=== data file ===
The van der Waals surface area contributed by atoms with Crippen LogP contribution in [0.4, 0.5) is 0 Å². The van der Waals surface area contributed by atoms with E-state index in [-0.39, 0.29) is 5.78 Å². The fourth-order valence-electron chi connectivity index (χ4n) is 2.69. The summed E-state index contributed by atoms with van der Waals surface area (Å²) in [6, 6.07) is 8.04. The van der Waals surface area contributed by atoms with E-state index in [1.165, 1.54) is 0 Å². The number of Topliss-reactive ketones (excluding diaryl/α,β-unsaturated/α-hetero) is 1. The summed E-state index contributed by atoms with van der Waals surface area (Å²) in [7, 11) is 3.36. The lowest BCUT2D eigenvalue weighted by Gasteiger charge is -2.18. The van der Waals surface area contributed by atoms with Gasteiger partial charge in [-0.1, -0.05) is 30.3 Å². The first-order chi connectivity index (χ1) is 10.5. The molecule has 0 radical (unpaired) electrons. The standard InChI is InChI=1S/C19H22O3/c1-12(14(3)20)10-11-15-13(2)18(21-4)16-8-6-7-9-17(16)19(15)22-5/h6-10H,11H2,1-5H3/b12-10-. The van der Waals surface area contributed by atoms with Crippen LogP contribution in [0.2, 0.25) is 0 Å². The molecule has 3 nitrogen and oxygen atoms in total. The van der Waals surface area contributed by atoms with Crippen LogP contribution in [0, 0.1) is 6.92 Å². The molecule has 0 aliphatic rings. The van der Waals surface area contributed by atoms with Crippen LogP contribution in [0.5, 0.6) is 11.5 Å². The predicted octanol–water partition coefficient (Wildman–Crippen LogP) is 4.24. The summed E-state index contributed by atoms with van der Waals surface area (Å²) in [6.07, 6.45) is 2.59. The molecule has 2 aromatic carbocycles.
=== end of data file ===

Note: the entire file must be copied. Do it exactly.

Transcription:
The van der Waals surface area contributed by atoms with Crippen LogP contribution in [0.4, 0.5) is 0 Å². The van der Waals surface area contributed by atoms with E-state index in [-0.39, 0.29) is 5.78 Å². The fourth-order valence-electron chi connectivity index (χ4n) is 2.69. The summed E-state index contributed by atoms with van der Waals surface area (Å²) in [6, 6.07) is 8.04. The van der Waals surface area contributed by atoms with E-state index in [1.165, 1.54) is 0 Å². The number of Topliss-reactive ketones (excluding diaryl/α,β-unsaturated/α-hetero) is 1. The summed E-state index contributed by atoms with van der Waals surface area (Å²) in [7, 11) is 3.36. The lowest BCUT2D eigenvalue weighted by Gasteiger charge is -2.18. The van der Waals surface area contributed by atoms with Gasteiger partial charge in [-0.1, -0.05) is 30.3 Å². The first-order chi connectivity index (χ1) is 10.5. The molecule has 0 radical (unpaired) electrons. The standard InChI is InChI=1S/C19H22O3/c1-12(14(3)20)10-11-15-13(2)18(21-4)16-8-6-7-9-17(16)19(15)22-5/h6-10H,11H2,1-5H3/b12-10-. The van der Waals surface area contributed by atoms with Crippen LogP contribution in [0.2, 0.25) is 0 Å². The molecule has 3 nitrogen and oxygen atoms in total. The van der Waals surface area contributed by atoms with Crippen LogP contribution in [0, 0.1) is 6.92 Å². The molecule has 0 aliphatic rings. The van der Waals surface area contributed by atoms with Crippen LogP contribution in [0.5, 0.6) is 11.5 Å². The predicted octanol–water partition coefficient (Wildman–Crippen LogP) is 4.24. The summed E-state index contributed by atoms with van der Waals surface area (Å²) in [6.07, 6.45) is 2.59. The molecule has 2 aromatic carbocycles.